(1) Stifling of criminal prosecutions;

(2) Agreements to give or suppress evidence for another person;

(3) Agreement to commit a crime;

(4) Maintenance and champerty;

(5) Intermeddling with suitors;

(6) Agreements ousting the jurisdiction of courts;

(7) Assignment of rights in a pending action;

(8) Abuse of the process of court.

Performance and tender of performance

Performance of a contract is a vast topic, covering time, place and manner of performance payment appropriation and the like. Here, it is proposed to concentrate on one point which is of special interest in the context of Sri Lankan law, namely, “tender of performance”. “Tender” means offer of performance. It must be made at the time and place agreed upon. The offer of performance must be unconditional. The importance of tender has been highlighted by the observation of one writer, that “tender is the instinctive resource of the oppressed, against the exactions of the relentless and it is for the person sought to be victimsed to make proper use of this resource” (Harris on Tender, page 1 cited by Mr. Justice Soertz in Fernando v. Coomaraswamy, (1940) 41 NLR R 466, 473].

Where the obligation is to pay money, tender does not in itself discharge the obligation but precludes a claim for interest, either in English law or in Roman Dutch law (Weeramantry, page 671). Tender must be made of the full amount due. Otherwise the creditor is not bound to accept. Tender should be unconditional. However, the law does not compel performance of that which has no utility avail. (lex non cogit ad inutilia). Hence, where the creditor has in anticipation, already refused to accept payment from the debtor then no further tender is necessary. [Sideek v. Sainambu Natchiya, 55 NLR 367].

An interesting aspect of Roman Dutch law is the process of judicial deposit (consignatie), offering effective protection to a debtor who wishes to pay, where the creditor refuses to accept payment. By this procedure a debtor who considers that the creditors claim is excessive or unwarranted can make a judicial deposit (Weeramantry, page 675). The relevant provision is contained in section 409 of the Code of Civil Procedure of Sri Lanka, which covers deposits by the defendant as well as by the plaintiff. The object of a judicial deposit is to enable a debtor to protect himself against (i) interest, (ii) costs, and (iii) other consequences of default. After the deposit is made, delay in court procedure does not affect the plaintiff, the maxim being cursus curiae neminem gravabit.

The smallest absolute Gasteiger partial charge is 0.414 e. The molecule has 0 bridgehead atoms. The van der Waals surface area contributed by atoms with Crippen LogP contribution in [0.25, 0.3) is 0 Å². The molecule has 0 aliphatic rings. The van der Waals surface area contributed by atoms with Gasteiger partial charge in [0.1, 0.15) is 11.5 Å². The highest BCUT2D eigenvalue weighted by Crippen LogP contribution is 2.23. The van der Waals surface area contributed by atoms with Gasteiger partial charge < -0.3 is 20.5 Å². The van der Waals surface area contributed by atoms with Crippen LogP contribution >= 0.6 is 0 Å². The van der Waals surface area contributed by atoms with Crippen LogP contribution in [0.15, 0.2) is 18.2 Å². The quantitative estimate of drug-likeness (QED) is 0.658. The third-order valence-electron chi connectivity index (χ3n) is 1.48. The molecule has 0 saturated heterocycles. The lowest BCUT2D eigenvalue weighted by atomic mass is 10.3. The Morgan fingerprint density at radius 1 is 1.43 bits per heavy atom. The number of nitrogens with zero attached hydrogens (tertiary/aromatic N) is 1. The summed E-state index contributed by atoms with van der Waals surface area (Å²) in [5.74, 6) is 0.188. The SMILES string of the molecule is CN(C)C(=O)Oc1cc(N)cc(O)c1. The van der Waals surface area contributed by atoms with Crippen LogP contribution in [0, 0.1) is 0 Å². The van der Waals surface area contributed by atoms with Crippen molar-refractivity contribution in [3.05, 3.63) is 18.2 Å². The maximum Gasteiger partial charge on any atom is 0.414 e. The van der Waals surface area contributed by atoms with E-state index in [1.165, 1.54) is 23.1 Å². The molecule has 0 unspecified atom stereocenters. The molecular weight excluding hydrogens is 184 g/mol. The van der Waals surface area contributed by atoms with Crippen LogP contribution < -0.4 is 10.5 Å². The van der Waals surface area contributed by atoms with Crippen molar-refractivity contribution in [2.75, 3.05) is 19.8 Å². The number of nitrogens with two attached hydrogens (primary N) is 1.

Damages for breach of contract

The main principle on which damages for breach of contract are awarded in Sri Lanka is that the sum to awarded should, as nearly possible be a sum which will put the wronged party in the position which he would have enjoyed if he had not sustained the wrong for which the award of damages is made and it should include both actual loss and loss of profit, (Weeramantry, page 888). Damages may be excluded by special clauses to that effect in the contract.

Damages may be:–

(a) general (damnum commune), or

(b) special (damnum singulare).

The former refer to direct loss which would be suffered by any person as a result of breach of the contract in question. The latter refers to losses which are personal and peculiar to the plaintiff being losses which other persons similarly placed would not have suffered. The distinction broadly corresponds to the common law distinction between “ordinary” damages and damages “specially contemplated” [Cf. Ratcliffe v. Evans (1892) 2 QB 524].

In regard to liquidated damages, the approach adopted in Sri Lanka seems to be substantially the same as in England (Weeramantry pages 912, 913). In English law, the court will regard the sum fixed by the parties as liquidatd damages as the quantum to be awarded, even though the damages actually sustained are very different from this figure [Swisse Atlantique etc. v. N. V. etc., 196, Rotterdamasche etc., (1966) 2 All ER 61 (House of Lords)].

In Sri Lanka also the court will not interfere with the mode of assessment adopted by the parties, unless the payment stipulated, is in reality a penalty (Weeramantry, pages 912 to 916).

It should be mentioned that the Roman law did not distinguish between, liquidated damages and penalty. But the distinction seems to have been adopted in Roman Dutch law particularly with the South African case of Pearl Assurance Co. v. Union Government, (1934) AD 560, 568 (Privy Council).

It may however, be mentioned that in South Africa, by the Conventional Penalties Act (15 of 1962), the legislature has ensured that liquidatd damages and penalty clauses are both subject to judicial scrutiny. Courts in South Africa have a descretion to reduce a sum which is considered excessive, in both cases. At the same time “penalties” can also be recovered, subject to the above limitation (Weeramantry, page 915). In other words, a contractual stipulation in South Africa can be judicially reviewed, whether it speaks of liquidated damages or penality.

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Displaying 11 Comments
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  4. I entered in to contract to supply a machine, machine was supplied and installed at the site, After installation holding company of purchaser advised me to remove the machine I am not paid for the machine. Purchaser is public liability company. order for the machine received from them. Whom should I sue for payment. the original company who placed the order or the parent company who advised me to remove the machine. Please be kind enough to advice